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How can framing make portraits cooler?

In photography, framing someone doesn't have a negative connotation. It's a good thing. So, what is photographic "framing?" For me, to frame my subject is to use some element of the environment to add emphasis to my subject. Here's an example:


Here, we've used the pillars to frame this little boy.

Framing brings attention to your subjects. It draws your eye to them. It refines your portrait and makes your composition appear more purposeful.


Anything can be used as a frame. Some frames are obvious:


This different in wall material made for a perfect frame for this couple. You can see that it puts more emphasis on them. This makes the composition more professional.

Certainly, a beautiful arched walkway makes a perfect frame:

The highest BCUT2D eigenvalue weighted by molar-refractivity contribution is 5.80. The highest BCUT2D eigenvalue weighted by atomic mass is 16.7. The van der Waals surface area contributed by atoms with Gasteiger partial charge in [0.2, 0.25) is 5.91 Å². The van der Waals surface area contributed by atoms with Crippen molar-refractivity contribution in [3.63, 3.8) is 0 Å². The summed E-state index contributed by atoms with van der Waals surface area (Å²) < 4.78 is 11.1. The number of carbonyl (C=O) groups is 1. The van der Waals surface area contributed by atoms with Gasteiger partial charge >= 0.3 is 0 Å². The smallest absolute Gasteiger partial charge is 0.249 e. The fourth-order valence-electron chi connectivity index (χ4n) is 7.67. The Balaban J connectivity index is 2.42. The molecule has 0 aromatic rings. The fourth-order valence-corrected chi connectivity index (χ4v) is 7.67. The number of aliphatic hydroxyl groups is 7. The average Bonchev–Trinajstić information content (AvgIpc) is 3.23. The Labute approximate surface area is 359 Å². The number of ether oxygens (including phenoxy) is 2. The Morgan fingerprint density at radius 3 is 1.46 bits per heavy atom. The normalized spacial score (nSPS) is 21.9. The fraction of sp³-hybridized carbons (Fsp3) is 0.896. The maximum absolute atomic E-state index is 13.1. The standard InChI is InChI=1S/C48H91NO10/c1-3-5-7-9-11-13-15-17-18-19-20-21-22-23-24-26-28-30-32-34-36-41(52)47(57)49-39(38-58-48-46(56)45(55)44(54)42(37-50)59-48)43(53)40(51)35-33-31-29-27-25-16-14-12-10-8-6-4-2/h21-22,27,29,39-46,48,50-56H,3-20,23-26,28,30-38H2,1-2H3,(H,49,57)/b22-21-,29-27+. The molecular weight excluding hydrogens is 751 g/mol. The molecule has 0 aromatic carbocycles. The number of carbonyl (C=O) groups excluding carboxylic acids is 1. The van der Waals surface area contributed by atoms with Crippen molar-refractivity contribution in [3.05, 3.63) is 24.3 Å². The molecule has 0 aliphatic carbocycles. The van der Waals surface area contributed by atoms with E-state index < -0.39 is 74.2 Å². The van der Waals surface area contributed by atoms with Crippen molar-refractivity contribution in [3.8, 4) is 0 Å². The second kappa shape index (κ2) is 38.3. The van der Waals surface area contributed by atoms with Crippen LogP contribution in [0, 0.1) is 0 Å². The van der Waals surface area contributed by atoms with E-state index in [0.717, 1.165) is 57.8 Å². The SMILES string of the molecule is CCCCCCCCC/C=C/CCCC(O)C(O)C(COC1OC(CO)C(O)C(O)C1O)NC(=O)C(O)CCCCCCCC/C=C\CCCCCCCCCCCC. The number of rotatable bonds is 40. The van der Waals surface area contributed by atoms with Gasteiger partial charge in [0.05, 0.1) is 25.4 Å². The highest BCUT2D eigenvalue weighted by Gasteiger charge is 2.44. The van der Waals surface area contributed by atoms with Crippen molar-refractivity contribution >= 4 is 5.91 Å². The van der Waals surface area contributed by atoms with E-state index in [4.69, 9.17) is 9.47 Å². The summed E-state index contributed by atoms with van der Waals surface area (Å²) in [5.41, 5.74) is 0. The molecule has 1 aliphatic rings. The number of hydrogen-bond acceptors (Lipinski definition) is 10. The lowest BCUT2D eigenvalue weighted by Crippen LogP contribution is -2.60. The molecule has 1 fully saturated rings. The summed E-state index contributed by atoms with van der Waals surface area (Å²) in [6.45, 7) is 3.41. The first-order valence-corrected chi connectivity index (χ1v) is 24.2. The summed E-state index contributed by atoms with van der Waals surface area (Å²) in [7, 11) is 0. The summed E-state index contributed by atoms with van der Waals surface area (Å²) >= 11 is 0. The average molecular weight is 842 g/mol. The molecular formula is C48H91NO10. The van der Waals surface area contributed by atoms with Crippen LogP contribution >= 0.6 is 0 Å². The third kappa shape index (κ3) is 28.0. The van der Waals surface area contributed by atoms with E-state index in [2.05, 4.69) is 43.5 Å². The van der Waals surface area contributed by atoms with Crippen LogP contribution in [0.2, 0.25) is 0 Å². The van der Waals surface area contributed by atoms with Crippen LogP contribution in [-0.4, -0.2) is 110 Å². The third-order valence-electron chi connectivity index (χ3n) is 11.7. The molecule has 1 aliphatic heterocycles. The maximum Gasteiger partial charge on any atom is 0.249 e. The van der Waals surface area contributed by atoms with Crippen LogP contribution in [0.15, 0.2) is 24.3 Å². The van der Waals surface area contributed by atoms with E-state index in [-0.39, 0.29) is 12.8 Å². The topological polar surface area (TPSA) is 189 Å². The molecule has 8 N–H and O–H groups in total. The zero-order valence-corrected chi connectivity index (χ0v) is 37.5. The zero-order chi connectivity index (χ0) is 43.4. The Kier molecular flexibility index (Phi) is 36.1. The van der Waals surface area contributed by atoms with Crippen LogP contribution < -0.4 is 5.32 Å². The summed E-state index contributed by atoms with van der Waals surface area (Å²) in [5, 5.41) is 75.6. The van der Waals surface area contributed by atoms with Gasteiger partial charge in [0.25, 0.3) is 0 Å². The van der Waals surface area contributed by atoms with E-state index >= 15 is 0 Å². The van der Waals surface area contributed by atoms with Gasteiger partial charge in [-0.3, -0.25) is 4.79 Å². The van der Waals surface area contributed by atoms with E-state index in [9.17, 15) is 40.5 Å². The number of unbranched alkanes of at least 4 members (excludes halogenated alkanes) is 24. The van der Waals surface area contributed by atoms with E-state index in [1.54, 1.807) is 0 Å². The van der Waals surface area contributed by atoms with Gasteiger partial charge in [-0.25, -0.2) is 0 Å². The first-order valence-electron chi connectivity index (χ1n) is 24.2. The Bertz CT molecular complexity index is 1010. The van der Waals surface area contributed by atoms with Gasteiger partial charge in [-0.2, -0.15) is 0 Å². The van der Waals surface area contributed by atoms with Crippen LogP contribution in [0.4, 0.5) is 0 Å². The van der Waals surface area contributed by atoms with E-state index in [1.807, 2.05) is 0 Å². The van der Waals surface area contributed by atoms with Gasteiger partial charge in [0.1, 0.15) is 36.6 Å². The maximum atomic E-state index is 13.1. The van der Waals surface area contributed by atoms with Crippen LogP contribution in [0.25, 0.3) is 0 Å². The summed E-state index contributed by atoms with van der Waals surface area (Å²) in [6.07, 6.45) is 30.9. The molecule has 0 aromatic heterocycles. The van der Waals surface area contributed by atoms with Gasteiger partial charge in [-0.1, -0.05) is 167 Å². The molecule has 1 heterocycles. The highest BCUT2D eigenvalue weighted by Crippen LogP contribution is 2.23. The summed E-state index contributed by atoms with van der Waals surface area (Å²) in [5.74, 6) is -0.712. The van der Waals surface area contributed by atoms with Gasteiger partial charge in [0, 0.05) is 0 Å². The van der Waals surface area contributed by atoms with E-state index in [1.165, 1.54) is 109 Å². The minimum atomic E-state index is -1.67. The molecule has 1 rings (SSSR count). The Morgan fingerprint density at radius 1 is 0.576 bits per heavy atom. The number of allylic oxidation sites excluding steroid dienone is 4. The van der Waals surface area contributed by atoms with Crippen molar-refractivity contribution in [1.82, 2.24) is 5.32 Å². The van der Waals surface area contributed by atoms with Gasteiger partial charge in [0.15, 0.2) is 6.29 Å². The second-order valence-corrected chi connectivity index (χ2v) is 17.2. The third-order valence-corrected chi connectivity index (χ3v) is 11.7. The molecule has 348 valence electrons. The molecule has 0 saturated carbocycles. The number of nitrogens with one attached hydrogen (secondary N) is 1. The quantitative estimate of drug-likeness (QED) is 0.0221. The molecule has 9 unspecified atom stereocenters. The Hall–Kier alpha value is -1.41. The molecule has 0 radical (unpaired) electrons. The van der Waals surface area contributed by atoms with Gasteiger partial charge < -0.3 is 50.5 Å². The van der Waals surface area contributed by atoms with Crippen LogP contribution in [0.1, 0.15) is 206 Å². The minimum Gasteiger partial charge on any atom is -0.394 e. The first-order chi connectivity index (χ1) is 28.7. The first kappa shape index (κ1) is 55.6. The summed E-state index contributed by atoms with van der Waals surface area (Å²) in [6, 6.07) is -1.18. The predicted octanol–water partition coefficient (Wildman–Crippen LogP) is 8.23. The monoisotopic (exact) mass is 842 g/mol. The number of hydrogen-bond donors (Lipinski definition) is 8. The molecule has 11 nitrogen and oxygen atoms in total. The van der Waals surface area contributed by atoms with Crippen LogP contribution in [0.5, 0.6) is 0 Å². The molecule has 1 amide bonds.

Here's another obvious frame we used:


This is literally a square frame that we used to focus all of the attention on the subjects.

Some frames are not so obvious. They could just be simple color differences in the background:


The receding strip of grass made for a perfect frame around this little girl. Again, it's making this simple portrait look more refined and professional.

Often, using the something in the foreground can be used as a frame. Here are few examples:







You can see frames anywhere. They can be big or small. In this case, we saw identical buildings and used them as a frame even though they were very large:



You can see frames anywhere. If you take the time to look around and see how you can frame your subject, you can take an average portrait and make it look exceptional with an effective frame.

-Eric

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